I'm very grateful to John Hindmarsh (@hsramdnih) and Hadleigh Roberts (@HadleighRoberts) for drawing my attention via Twitter to this extraordinary speech.
Having collected audio and video tapes of speeches for 30+ years, I can say with near certainty that I don't ever remember seeing anything quite like this before!
GUEST POST BY JOHN ZIMMER
Shortly after posting this video, John Zimmer posted a perceptive analysis of it on his blog Manner of Speaking, and I'm grateful to him for permission to reproduce it here:
The video above has been spreading like wildfire on the Internet. It is a short speech by Phil Davison, a Republican candidate for the position of Treasurer in Stark County, Ohio.
Davison’s speech, which was given to about 100 people, is, to say the least, memorable. In his blog, my friend Max Atkinson states that in over 30 years of collecting tapes of speeches, he has never seen anything quite like it.
News agencies and YouTubers are, perhaps not surprisingly, having a field day with the story. Now, I know nothing about Davison or the burning political issues in Stark County, Ohio. But I would like to take a different tack and try to analyze the speech to see what lessons we can learn from it from the public speaking perspective.
First, the speech. If you haven’t seen it, fasten your seatbelt.
OK, what can we learn? First off, two main lessons:
Lesson No. 1: Speakers must control their emotions. Speaking with passion is one of the most important things a speaker can do. But the passion must be harnessed and channeled in a constructive manner. Otherwise the speech becomes a runaway freight train. Do not let your emotions get the better of you.
Lesson No. 2: If you must refer to extensive notes, you are probably better off staying behind the lectern. If you step away, only to have to hasten back, it is very distracting. A speaker should move with purpose and confidence and not pace back and forth.
Apart from these lessons, here are some other observations:
0:00 – 0:30 During his opening, Davison referred to his notes at least ten times in 30 seconds. It is OK to use notes if you need them, but at the very least you should have your opening memorized as it is the first impression that you make on the audience. Note the mistake about the date of the election. Not a major gaffe, but not something you want to have happen right of the bat.
0:35 Here, Davison explains a bit of his background, noting that he has served on his home county’s council for 13 years. Somewhat oddly, though, he tries to indicate the number 13 by holding up a combination of his fingers. Gestures should be meaningful; the gesture here was not needed.
0:43 – 1:00 Davison sets out his educational background and, for the most part, he does a good job. He makes good eye contact and his voice is strong but measured – at least until he mentions his degree in communications.
1:00 – 1:22 The finger-pointing and the tone are not likely to generate much sympathy. As for “I will not apologize for my tone tonight”, it would have helped if Davison had said exactly why he was so visibly upset. If the incumbent had done something to merit this degree of consternation, it would have helped to say so, if for no other reason than to assure people that this was heartfelt indignation rather than just ranting.
1:22 – 1:35 “Republican in times good and bad.” Well, OK, he is a loyal Republican and he is speaking to members of his political party, but the statement is hackneyed, without any concrete examples and he screams it.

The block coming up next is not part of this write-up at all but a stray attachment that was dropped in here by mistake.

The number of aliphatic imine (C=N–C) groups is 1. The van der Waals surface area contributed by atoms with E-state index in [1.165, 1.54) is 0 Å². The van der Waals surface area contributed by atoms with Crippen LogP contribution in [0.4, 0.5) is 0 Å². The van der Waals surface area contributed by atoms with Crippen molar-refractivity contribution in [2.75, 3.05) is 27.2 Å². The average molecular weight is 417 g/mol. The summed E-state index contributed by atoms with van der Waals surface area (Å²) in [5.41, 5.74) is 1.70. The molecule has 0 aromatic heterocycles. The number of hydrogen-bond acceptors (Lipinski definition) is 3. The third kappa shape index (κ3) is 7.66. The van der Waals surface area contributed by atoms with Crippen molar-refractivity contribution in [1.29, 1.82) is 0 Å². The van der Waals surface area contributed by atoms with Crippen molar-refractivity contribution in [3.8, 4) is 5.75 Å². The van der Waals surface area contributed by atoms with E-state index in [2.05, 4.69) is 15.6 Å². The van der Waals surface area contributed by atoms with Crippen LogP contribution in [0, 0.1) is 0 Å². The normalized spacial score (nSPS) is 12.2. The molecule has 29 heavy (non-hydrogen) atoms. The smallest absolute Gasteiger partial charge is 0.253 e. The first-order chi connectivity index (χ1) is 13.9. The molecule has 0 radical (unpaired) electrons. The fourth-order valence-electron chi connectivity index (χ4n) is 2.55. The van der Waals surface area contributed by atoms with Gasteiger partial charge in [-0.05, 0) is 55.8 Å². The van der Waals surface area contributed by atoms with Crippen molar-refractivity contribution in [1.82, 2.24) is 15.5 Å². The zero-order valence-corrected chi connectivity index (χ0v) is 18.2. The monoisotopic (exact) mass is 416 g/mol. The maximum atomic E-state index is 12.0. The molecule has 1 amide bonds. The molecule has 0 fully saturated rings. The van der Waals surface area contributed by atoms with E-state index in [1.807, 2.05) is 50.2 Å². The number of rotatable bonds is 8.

1:35 – 2:05 This was a key part of the speech. Davison had a very powerful quote from Albert Einstein, but his emotion got the best of him and he botched the line. Unfortunate.
2:05 – 2:35He began by talking about the situation in the Treasurer’s office and how there was a need for structure and guidance. I was hoping to hear something substantive, a concrete example of what was needed. But there was only shouting, vague talk about “aggressive” campaigning and mixed metaphors (“hit the ground running and come out swinging”).
2:35 – 3:00 He tried to engage the audience by asking what drastic times require, and this was good. But I would like to have seen the look on the face of the person who gave the answer (“drastic measures”) when Davison thanked him. His thank you was … beyond exuberant.
3:00 – 3:40 I liked how Davison appeared to speak extemporaneously by referring to something his friend had just said. But the bit about “infestation” and politics being “winner take all” was incongruous and incomprehensible.
3:40 – 4:40 I thought that this was, relatively, one of the best parts of the speech. Davison was calm and measured.
4:40 – 5:52 But it didn’t last long as the “let’s use this knowledge … as a weapon” and the “both barrels guns loaded” was just grandstanding. The rest of the speech was relatively calm, but by this time the impression had been made.
Ultimately, Davison did not get the nomination. In this article, he expresses his disappointment and his desire for feedback. Well, if he ever reads this blog, I hope that this post helps. Going forward, I would offer Davison the following ideas to consider:
Have someone proofread the speech to cut out excessive posturing and ensure that the content is substantive enough.
Practice the speech often, including moving with purpose.
Get comfortable without notes or with just the main points as an aide mémoire.
Find a quiet place to warm-up right before speaking by swinging the arms, clapping the hands, stretching, etc. to release some of that nervous energy.
Stay well hydrated. Avoid caffeine.
And finally, let’s not forget one thing. It might not have been the greatest speech, but at least Davison had the courage of his convictions to stand up in front of 100 people and have a kick at the can. And that’s what public speaking is all about. It’s easy to criticize from the “cheap seats” but it’s another matter when you’re the one on stage.